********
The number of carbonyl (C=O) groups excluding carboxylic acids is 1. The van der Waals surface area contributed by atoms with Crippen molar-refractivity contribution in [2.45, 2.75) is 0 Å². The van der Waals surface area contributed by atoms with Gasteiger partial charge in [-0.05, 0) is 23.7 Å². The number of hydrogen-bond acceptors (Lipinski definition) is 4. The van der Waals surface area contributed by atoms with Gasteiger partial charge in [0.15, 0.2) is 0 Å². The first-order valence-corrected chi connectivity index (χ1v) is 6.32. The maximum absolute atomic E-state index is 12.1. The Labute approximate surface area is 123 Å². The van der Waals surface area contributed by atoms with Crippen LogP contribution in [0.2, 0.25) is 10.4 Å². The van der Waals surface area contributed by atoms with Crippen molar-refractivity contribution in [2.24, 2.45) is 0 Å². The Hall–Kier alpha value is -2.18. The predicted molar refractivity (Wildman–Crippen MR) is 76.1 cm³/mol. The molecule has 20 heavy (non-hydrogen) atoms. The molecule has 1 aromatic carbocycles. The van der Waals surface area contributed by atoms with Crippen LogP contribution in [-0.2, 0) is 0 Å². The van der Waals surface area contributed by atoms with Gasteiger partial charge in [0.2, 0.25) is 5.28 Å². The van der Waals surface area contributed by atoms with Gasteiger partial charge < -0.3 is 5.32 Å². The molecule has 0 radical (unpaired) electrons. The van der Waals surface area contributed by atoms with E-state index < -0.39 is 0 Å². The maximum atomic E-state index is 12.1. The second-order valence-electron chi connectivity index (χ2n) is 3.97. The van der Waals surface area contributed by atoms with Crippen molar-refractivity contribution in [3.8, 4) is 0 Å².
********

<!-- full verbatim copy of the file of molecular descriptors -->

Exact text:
The number of carbonyl (C=O) groups excluding carboxylic acids is 1. The van der Waals surface area contributed by atoms with Crippen molar-refractivity contribution in [2.45, 2.75) is 0 Å². The van der Waals surface area contributed by atoms with Gasteiger partial charge in [-0.05, 0) is 23.7 Å². The number of hydrogen-bond acceptors (Lipinski definition) is 4. The van der Waals surface area contributed by atoms with Gasteiger partial charge in [0.15, 0.2) is 0 Å². The first-order valence-corrected chi connectivity index (χ1v) is 6.32. The maximum absolute atomic E-state index is 12.1. The Labute approximate surface area is 123 Å². The van der Waals surface area contributed by atoms with Crippen LogP contribution in [0.2, 0.25) is 10.4 Å². The van der Waals surface area contributed by atoms with Crippen molar-refractivity contribution in [2.24, 2.45) is 0 Å². The Hall–Kier alpha value is -2.18. The predicted molar refractivity (Wildman–Crippen MR) is 76.1 cm³/mol. The molecule has 20 heavy (non-hydrogen) atoms. The molecule has 1 aromatic carbocycles. The van der Waals surface area contributed by atoms with Crippen LogP contribution in [-0.2, 0) is 0 Å². The van der Waals surface area contributed by atoms with Gasteiger partial charge in [0.2, 0.25) is 5.28 Å². The van der Waals surface area contributed by atoms with Gasteiger partial charge < -0.3 is 5.32 Å². The molecule has 0 radical (unpaired) electrons. The van der Waals surface area contributed by atoms with E-state index < -0.39 is 0 Å². The maximum atomic E-state index is 12.1. The second-order valence-electron chi connectivity index (χ2n) is 3.97. The van der Waals surface area contributed by atoms with Crippen molar-refractivity contribution in [3.8, 4) is 0 Å².